Arguably the scariest motion picture ever made, William Friedkin's THE EXORCIST was unleashed on an unsuspecting American public in 1973. The film quickly became a nationwide sensation, leading to religious boycotts, fainting, and a huge box office return. Oscar nominee Linda Blair beat out hundreds of other child actors to land the role of Regan MacNeil, a 12-year-old who is possessed by the devil. After exhausting all other practical options, Regan's mother, Chris (Ellen Burstyn), acknowledges the supernatural nature of her daughter's condition and recruits Father Damien Karras (Jason Miller) to stage an exorcism. Aided by the mysterious Jesuit exorcist Father Merrin (Max von Sydow), Father Damien must confront not only the supernatural phenomena in front of him, but also his own inadequate faith and displaced guilt over his mother's recent death.
Friedkin brings William Peter Blatty's Oscar-winning script to shocking life by establishing a realistic, everyday tone before allowing the terror to creep in. The performances of Burstyn and Miller further help to ground the supernatural events. Like THE GODFATHER before it and JAWS shortly after, the breakout success of THE EXORCIST helped to transform Hollywood into the blockbuster behemoth of American culture.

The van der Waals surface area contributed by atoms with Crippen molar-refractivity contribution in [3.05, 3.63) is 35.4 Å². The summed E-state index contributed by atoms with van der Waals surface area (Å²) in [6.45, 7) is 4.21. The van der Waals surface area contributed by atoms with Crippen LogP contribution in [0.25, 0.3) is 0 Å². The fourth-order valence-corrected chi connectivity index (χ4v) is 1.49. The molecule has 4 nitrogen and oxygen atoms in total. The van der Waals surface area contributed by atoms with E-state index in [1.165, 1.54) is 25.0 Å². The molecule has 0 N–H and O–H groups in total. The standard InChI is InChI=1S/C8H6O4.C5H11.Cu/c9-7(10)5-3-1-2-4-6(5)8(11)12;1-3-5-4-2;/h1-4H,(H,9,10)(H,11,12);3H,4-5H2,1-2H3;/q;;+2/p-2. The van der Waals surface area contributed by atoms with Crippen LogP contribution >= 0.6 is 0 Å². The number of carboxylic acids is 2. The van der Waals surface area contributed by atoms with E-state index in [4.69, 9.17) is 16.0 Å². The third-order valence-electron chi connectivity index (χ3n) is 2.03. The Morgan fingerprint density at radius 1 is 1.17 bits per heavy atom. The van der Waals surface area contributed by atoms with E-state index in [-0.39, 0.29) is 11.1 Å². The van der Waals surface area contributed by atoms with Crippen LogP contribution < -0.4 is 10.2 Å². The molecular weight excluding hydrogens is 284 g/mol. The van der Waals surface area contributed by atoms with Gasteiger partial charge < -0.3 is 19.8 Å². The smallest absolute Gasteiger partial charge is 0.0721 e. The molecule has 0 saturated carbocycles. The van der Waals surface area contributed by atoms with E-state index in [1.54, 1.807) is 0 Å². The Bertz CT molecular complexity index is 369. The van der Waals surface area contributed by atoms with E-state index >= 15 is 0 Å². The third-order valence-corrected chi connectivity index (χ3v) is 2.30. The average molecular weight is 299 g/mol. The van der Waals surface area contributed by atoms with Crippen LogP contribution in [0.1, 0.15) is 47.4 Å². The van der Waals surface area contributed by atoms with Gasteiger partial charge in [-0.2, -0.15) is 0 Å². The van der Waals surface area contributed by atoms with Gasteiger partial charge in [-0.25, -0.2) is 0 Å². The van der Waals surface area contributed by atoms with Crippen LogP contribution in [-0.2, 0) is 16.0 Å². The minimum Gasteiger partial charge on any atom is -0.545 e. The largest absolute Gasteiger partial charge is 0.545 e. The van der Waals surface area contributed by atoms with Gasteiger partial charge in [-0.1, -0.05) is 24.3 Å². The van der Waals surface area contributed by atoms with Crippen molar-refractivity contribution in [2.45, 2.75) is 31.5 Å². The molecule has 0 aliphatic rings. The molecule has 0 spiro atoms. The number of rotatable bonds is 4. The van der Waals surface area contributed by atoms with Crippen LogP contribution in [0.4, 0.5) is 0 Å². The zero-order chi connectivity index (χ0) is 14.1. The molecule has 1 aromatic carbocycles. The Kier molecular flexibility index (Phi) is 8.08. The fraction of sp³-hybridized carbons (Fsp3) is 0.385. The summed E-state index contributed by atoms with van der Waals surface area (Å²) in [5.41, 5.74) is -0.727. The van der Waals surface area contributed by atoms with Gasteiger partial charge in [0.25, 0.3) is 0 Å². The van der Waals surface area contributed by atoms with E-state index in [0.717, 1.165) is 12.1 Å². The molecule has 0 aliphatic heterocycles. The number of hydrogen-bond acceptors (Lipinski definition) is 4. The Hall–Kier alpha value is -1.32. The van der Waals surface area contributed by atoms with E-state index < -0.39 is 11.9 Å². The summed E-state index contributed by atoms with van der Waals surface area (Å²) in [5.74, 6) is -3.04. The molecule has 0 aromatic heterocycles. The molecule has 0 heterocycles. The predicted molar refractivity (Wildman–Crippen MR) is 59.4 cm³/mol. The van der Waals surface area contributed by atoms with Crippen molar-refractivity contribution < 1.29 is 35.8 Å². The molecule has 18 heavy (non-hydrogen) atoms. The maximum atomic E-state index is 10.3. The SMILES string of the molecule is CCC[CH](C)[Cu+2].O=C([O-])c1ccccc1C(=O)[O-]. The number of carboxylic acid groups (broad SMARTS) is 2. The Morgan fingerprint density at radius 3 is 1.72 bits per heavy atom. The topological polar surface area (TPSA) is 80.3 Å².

This is the movie that you can't stand to watch and yet can't turn away from. THE EXORCIST is a horrifying, riveting film based on William Peter Blatty's best-seller (he also wrote the screenplay). In the ultimate transformation plot, a 12-year-old girl (Linda Blair) becomes possessed by the devil. Soon the once-sweet child beomes a murderous, vomit-spewing, bed-twirling hellhound. A dedicated but naive priest attempts to exorcise Satan from Regan's body--and in the process is forced to confront personal demons of his own. The theatrical release led to outrage, fainting, nausea--and huge box-office receipts. The result was two cash-in sequels, the second directed by Blatty.
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